Federal authorities and private researchers are alerting companies to a wave of domain hijacking attacks that’s using relatively novel techniques to compromise targets at an almost unprecedented scale.
The attacks, which security firm FireEye said have been active since January 2017, use three different ways to manipulate the Domain Name System records that allow computers to find a company's computers on the Internet.
By replacing the legitimate IP address for a domain such as example.com with a booby-trapped address, attackers can cause example.com to carry out a variety of malicious activities, including harvesting user’s login credentials.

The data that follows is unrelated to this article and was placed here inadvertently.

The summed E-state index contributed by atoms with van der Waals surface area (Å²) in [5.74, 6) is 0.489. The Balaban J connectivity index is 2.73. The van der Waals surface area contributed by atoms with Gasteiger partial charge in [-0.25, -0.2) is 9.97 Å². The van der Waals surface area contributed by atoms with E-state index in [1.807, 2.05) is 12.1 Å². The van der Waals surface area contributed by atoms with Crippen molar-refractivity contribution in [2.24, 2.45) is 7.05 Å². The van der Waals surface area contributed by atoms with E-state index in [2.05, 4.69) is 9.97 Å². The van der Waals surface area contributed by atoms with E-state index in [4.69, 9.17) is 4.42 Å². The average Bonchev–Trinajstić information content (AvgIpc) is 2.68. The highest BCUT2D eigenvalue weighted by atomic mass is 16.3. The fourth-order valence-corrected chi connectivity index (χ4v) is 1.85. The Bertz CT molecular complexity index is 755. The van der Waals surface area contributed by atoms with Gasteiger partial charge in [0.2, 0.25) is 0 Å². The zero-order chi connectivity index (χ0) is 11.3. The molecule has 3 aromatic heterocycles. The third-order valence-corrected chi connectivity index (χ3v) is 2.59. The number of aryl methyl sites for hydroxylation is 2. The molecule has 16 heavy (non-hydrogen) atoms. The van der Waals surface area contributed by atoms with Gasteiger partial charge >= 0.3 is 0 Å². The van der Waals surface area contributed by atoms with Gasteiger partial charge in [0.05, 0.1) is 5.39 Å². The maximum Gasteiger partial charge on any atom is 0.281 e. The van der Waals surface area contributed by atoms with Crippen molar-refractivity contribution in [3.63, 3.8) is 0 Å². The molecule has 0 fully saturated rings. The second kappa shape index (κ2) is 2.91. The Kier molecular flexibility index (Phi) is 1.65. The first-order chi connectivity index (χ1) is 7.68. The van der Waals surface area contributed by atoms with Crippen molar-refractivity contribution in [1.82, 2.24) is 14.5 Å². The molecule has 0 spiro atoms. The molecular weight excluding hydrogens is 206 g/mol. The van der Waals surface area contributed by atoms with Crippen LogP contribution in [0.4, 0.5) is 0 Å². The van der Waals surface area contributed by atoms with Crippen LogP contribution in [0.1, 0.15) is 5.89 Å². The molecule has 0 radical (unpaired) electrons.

The techniques detected by FireEye are particularly effective, because they allow attackers to obtain valid TLS certificates that prevent browsers from detecting the hijacking.
“A large number of organizations has been affected by this pattern of DNS record manipulation and fraudulent SSL certificates,” FireEye researchers Muks Hirani, Sarah Jones, Ben Read wrote in a report published Thursday.
“They include telecoms and ISP[s], government and sensitive commercial entities.” The campaign, they added, is occurring around the globe at “an almost unprecedented scale, with a high degree of success.”